Police shelling in Kashmir
Photo via wikimedia.org

In a recent development, Indian authorities announced the reopening of schools and some offices in Indian held Kashmir. This move came after a two weeks long curfew. The Indian government imposed curfew and communication blackout after stripping Kashmir from its special status.
The government employees resumed their duties on Monday at the civil secretariat. The government also announced the reopening of at least 200 primary schools in various parts of Kashmir. However, most of the schools remained empty. Parents are fearing the tensed situation. Protests are also reported in various parts of Kashmir. The government sources confirm that thirty to fifty percent of the staff was present in schools. Indian administered Kashmir authorities announce that middle schools will be reopened from Wednesday. Special services departments will also start working within this week.
Contrary to Indian claims the situation is not normal in Kashmir. Human rights activists claim that the government is trying to show artificial normalcy by risking the lives of children and government employees. The Kashmir valley has been facing the worst crisis for two weeks.
The students of primary schools are of 12 years age or less. While there is a complete communication blackout in the valley. Parents of children argue that there is no way of contacting children if something bad happens with them in schools or on roads. Currently, people in the valley are unable to contact with rest of the world. Authorities restored few landlines but residents say this is not enough for the entire population. Authorities refuse to comment on the restoration of internet and mobile phone services.
Human rights groups claim that the Indian government opened the schools to get photos of children in uniform to show normalcy in the region. The Indian government did the same when National Security Advisor visited the valley and went back after making videos. Experts say that this artificial normalcy cannot represent the situation of the region facing consistent curfew for two weeks.
Srinagar’s state-administered schools were open on Monday but the attendance was only one percent. Most of the present students were children of defense personnel.
In Srinagar, protesters were seen blocking the roads to block traffic. However, these protests were dispersed by police. Indian authorities say that situation is slowly moving towards normalcy and no law and order situation was visible in the region. The current situation started when Indian Prime Minister Modi announced stripping Kashmir of its special status. The residents of Kashmir fear that the Indian government is planning a demographic change in the region. Revocation of article 370 will finally convert the Muslims into a minority in the region. Media sources say that thousands of protesters have been arrested by authorities. However, protests are still ongoing in various parts of Kashmir. Almost all of the prominent political figures are either detained or placed under house arrest. Currently, three former chief ministers, human rights activists, and legislators are facing detention by Indian authorities. With more than 80,000 police, paramilitary forces and armed forces Kashmir is the most militarized zone of the world. Markets and shops are also closed. Pharmacies are also closed. Transport services are also not available.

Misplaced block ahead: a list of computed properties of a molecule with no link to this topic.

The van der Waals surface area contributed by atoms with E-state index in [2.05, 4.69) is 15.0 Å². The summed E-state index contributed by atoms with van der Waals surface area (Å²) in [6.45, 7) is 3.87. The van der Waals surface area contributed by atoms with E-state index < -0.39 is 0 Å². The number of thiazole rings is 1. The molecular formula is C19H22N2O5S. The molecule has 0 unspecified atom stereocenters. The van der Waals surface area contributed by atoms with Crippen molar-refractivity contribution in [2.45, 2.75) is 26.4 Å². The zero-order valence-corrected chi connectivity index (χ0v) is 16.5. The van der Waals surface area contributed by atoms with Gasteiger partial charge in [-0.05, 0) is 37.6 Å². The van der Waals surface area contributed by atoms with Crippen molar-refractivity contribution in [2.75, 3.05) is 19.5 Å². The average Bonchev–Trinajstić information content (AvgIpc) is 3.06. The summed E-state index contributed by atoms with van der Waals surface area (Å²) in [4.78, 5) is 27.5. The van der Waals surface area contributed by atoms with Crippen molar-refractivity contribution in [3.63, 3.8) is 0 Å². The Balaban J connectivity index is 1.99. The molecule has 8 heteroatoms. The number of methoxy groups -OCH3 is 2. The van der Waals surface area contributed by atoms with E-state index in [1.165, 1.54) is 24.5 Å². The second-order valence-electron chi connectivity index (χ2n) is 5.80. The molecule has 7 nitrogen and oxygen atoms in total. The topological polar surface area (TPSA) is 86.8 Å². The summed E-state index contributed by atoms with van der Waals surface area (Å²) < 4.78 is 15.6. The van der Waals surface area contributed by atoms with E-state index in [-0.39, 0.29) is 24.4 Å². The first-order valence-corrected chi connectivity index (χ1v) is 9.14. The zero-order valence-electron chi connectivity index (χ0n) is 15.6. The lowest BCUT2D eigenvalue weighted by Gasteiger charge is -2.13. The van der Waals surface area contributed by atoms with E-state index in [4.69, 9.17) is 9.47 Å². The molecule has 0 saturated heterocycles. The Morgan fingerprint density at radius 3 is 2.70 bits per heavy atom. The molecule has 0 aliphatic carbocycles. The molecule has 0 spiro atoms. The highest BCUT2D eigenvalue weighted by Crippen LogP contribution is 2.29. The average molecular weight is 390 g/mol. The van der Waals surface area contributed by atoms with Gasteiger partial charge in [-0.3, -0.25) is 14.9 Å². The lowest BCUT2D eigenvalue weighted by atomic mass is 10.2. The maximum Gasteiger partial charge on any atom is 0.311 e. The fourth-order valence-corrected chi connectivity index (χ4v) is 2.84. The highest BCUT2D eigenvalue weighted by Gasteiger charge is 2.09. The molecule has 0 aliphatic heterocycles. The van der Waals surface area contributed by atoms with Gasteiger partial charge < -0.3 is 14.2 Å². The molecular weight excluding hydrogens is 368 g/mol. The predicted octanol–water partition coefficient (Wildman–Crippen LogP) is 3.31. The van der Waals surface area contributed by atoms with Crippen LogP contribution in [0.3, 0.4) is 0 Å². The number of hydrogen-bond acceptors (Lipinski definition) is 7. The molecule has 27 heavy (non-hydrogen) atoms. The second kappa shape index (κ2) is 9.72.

Conclusively we can say that the Indian government is trying to portray artificial normalcy in the region. India is trying to solve a political crisis via the military. These Indian tactics are provoking neighboring Pakistan. Current Pakistani government led by Prime Minister Imran Khan is facing fierce criticism by Opposition on taking a soft stance against Indian moves. Kashmir is a major dispute between two nuclear-armed neighbors. This is why Kashmir is also called the world’s most dangerous nuclear flashpoint.


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